I watched the three episodes that FXX provided and laughed throughout, taken in by the often simple but absurd comedy at hand and how effortlessly it was being doled out. Some of it was lighter in spots than others, but the series has a very distinctive comedic voice and a striking visual approach that it keeps up through the episodes. If “Man Seeking Woman” were an animated series, it would be full of crazy asides and flashbacks to scenes played out as the characters speak of the events that befell them in the last few days or weeks. But it’s not animation, so when sad-sack Josh Greenberg (Baruchel) splits from his girlfriend Maggie (Maya Erskine), he walks out on a sunny day and a rain cloud (and birds) pours down on his head. This is repeated a few times.
Robert Lloyd, Los Angeles Times
The stories in “The Last Girlfriend” are high-concept humor pieces, more S.J. Perelman than J.D. Salinger. But they are also love stories, and “Man Seeking Woman” plays like a sketch comedy with an emotional through-line. It begins as a familiar tale of urban romantic anxiety and then quietly morphs into something richer and stranger, mixing the ordinary and the uncanny without comment.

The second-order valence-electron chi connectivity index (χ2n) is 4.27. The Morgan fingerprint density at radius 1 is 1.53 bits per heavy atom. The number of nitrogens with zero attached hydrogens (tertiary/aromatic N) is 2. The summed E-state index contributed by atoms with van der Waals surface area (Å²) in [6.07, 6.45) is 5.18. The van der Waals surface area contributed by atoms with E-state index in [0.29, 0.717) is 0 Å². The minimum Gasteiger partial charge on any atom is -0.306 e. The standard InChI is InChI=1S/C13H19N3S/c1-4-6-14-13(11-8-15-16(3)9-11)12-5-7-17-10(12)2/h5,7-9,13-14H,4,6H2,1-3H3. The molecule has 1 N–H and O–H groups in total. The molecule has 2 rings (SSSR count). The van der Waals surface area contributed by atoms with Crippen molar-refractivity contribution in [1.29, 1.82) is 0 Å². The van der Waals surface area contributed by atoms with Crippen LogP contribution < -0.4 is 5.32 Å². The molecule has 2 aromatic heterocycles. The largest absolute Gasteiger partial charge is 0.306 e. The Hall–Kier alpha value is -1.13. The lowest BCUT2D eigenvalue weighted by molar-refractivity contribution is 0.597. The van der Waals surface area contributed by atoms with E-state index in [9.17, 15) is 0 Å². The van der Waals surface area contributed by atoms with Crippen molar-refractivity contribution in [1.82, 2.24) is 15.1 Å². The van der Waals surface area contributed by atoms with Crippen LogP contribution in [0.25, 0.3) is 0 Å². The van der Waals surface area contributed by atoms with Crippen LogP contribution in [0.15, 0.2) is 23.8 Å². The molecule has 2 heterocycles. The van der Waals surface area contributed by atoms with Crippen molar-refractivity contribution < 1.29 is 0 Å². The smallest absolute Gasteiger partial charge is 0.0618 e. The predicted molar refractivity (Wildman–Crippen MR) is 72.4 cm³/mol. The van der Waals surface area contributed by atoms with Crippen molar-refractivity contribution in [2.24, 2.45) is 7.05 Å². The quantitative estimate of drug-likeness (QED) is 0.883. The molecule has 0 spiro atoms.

Matthew Gilbert, Boston Globe
If you haven’t figured this out yet, “Man Seeking Woman” is plenty weird. But it’s also wild, wily, and, depending on your taste for high-risk jokes that don’t always fly, wonderful. It’s unlike almost anything else on TV, which is doubly satisfying because the subject matter — single people negotiating the world of dating — is so common these days.
Noel Murray, A.V. Club
It’s not that easy to make vibrant comedy out of material that’s often better suited to the page, where readers can visualize some of the more out-there elements. And honestly, Man Seeking Woman falls flat about a third of the time. The good news is that each episode is made up of a handful of vignettes, and the three episodes sent out to critics—“Lizard,” “Traib,” and “Gavel”—all have as many inspired, hilariously funny sequences as moments that strain to connect.
Hank Stuever, Washington Post
While the premise may not sound like the kind of show that television is running short of at this particular moment, “Man Seeking Woman” is something else entirely — a fantasy about a man whose heart is too tender for Tinder and yet is unable to ignore his worst instincts and inner thoughts, which rear up in clever ways.
Andy Greenwald, Grantland